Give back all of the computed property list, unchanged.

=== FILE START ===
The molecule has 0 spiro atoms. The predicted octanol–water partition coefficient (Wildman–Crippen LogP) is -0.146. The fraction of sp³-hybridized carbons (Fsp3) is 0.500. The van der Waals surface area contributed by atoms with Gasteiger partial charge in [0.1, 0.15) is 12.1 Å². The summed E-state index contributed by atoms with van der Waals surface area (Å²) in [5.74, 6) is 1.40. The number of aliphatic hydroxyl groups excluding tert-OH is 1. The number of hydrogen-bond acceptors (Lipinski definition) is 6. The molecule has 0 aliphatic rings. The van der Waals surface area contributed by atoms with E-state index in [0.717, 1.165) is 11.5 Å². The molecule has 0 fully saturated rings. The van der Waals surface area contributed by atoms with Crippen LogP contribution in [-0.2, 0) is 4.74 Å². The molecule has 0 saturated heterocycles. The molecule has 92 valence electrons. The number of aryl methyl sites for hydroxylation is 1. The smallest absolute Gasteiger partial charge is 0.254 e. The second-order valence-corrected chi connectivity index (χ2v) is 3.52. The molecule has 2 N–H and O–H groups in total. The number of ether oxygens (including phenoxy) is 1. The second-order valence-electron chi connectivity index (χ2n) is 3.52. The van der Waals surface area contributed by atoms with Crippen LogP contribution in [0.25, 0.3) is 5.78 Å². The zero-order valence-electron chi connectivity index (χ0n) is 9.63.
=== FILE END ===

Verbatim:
The molecule has 0 spiro atoms. The predicted octanol–water partition coefficient (Wildman–Crippen LogP) is -0.146. The fraction of sp³-hybridized carbons (Fsp3) is 0.500. The van der Waals surface area contributed by atoms with Gasteiger partial charge in [0.1, 0.15) is 12.1 Å². The summed E-state index contributed by atoms with van der Waals surface area (Å²) in [5.74, 6) is 1.40. The number of aliphatic hydroxyl groups excluding tert-OH is 1. The number of hydrogen-bond acceptors (Lipinski definition) is 6. The molecule has 0 aliphatic rings. The van der Waals surface area contributed by atoms with E-state index in [0.717, 1.165) is 11.5 Å². The molecule has 0 fully saturated rings. The van der Waals surface area contributed by atoms with Crippen LogP contribution in [-0.2, 0) is 4.74 Å². The molecule has 0 saturated heterocycles. The molecule has 92 valence electrons. The number of aryl methyl sites for hydroxylation is 1. The smallest absolute Gasteiger partial charge is 0.254 e. The second-order valence-corrected chi connectivity index (χ2v) is 3.52. The molecule has 2 N–H and O–H groups in total. The number of ether oxygens (including phenoxy) is 1. The second-order valence-electron chi connectivity index (χ2n) is 3.52. The van der Waals surface area contributed by atoms with Crippen LogP contribution in [0.25, 0.3) is 5.78 Å². The zero-order valence-electron chi connectivity index (χ0n) is 9.63.